Tag Archives: grace

7 Days of Thankfulness – Extended.

So… I’ve been nominated for the ‘7 days of thankfulness’. Today I’m thankful to God, and to everyone he has put in my path to bring about the following:

1) Today I was thankful for godly company at the Christian radio station where I volunteer. Watching the love pass between three followers of Christ who are many years my senior in the faith, seeing them help and support each other in their work, and experiencing that love being passed on to me in encouragements, opportunities to exercise gifts, and assurances of prayer, was really lovely. I was inspired to watch them, and learned much about my shortcomings, and my aspirations for growing in holiness in the Lord as I mature.

2) Fretting over my parsley and basil seedlings today as I repotted them I was thankful, as a mid-twenties, single, childless woman, that I could appreciate what it is to be a cultivator of life. Time and time again, God speaks through the prophets about his children through the metaphor of a gardener delighting or lamenting over his prized plants. As I dropped everything to dive after my poor sun-scorched babies with a watering jug, there was a moment where I realised what a charade of the bigger picture I was playing out, and it was a moment of joy.

3) I was listening to a song by a French evangelical music artist today, and for reasons I’ll underline below, I was very thankful to know that this kind of song existed. French evangelical Christianity – of the native kind, not the imported kind – bears some marked differences from the Anglo-American sort. Their perceptions of what will be well-received evangelistically and what won’t, are different, and I think that this is because the fabric of French thought is different. France is the land of the Revolution, the land of the guillotine, the land of protests, the land of the enlightenment, the land of existentialism, the land of human rights. France served as a battlefield for two World Wars that rocked the world in two consecutive generations, and if they hadn’t seen enough violence, anger and death in preceding ages, they saw them then. Following the wars, many lost faith in God, humanity and the meaning of life itself, and a lot of the proponents of the Postmodern philosophy that grew out of this sentiment owe their geographical and intellectual roots to France. France has the highest rate of depression in the world. The French are not shy about death as the British are: you only need to read a translation of the lyrics of the Marseillaise, or still, ‘Do You Hear the People Sing’ from Les Misérables. Nor are the French squeamish about judgement – including, evidently, judgement that is retributive.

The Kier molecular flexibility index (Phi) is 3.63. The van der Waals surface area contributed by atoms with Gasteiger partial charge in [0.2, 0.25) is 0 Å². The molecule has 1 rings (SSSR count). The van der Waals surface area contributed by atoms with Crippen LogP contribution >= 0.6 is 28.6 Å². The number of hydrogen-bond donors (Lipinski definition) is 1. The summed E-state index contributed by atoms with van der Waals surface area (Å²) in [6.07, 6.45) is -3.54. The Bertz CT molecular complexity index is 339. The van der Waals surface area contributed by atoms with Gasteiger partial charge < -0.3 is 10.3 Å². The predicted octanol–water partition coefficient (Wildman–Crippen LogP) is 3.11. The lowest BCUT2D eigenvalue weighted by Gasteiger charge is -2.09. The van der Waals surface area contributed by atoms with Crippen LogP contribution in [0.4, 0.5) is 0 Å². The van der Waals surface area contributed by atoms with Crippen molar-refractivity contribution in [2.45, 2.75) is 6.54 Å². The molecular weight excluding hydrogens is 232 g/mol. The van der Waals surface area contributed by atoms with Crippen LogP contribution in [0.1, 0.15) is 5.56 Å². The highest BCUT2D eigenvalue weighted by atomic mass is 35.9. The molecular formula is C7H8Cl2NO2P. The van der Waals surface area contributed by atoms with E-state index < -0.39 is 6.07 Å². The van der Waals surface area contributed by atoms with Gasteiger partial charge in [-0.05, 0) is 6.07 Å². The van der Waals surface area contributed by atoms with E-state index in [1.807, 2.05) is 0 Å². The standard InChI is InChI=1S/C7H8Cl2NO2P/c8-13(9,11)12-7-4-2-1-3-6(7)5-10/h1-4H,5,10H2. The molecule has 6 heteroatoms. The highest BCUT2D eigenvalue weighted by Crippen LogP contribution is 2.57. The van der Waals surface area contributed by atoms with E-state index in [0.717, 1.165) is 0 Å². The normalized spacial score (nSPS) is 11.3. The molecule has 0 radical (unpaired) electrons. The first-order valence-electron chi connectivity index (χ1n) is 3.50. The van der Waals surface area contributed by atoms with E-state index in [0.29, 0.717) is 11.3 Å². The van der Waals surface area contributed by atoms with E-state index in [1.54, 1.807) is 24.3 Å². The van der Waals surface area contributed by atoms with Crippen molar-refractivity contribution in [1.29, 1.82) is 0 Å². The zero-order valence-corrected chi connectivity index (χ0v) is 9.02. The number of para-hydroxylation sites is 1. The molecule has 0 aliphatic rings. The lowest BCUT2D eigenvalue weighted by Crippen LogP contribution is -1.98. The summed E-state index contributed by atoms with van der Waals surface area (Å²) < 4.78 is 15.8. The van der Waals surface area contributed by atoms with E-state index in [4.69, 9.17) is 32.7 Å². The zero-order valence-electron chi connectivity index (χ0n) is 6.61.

But there is a silver lining to this cloud, and I saw (or rather, heard) it as I was listening to my French evangelical song today. It was a song about hell. Yes, a funny thing to encounter, an evangelical song about hell, and an even funnier thing to be thankful for, but I was genuinely relieved to hear it. Of all the aspects of our beliefs that we English-speaking, British Christians like to preach and represent in our songs, hell is one we tend to push under the carpet because it is unpalatable in our culture, a culture of a nation that sapped its monarchs’ power and placed it into the people’s hands far less violently, a nation that was last successfully invaded many, many centuries ago, and subsists on a strained peace between political factions that are boiling with anger inside but dare not grumble too loudly in public lest they lose their social and/or political credibility. The British erasure of hell, with its custom of genteel silence over discontent and everything else that isn’t deemed worthy of expression in polite society – pains me. I’m tired of the justice aspect of the gospel being suppressed. I just want to hear the truth. Hell is a place where God’s righteous anger is expressed against people who perpetuate evil. As his anger is righteous, it is good, and wholly appropriate to be expressed. When we suppress hell, we shut away not only our feelings about evil and suffering – but also, I feel, we try to repress God’s anger too. What’s more, without allowing myself to feel anger and be satisfied that God will bring evildoers to justice, I find it hard to then take pity on them for the price that they would have to pay for their crimes, or to weigh my own sins up and realise the debt that I myself have been spared, and pray instead that they turn to follow Jesus and ask him to pay their debts as he paid mine. When we acknowledge God’s expressions of righteous anger and judgement, the teaching that we will be measured with the measures we use takes on new significance, and we realise the imperative of forgiving as we have been forgiven. In this way, in hiding hell, we hide a part of the gospel that is crucial as the counterpart to Christ’s atoning death: we hide the awful but merited wrath of God from which Christ’s atonement saves us. Nobody enjoys the thought of people perishing, but as long as evil is given its just desert, either on the Cross or in the other place, there is justice, and when that justice is upheld, we know that all is right with the world, and that good triumphs over evil. The song was a song that validates God’s righteous anger and champions God’s just treatment of sin, allowing it a space to be expressed, and a platform for God to be declared right in this part of his plan, that one day, those evildoers who do not turn back from their evil ways will receive the fruit of their deeds. To hear this is a consolation to those who have been wronged.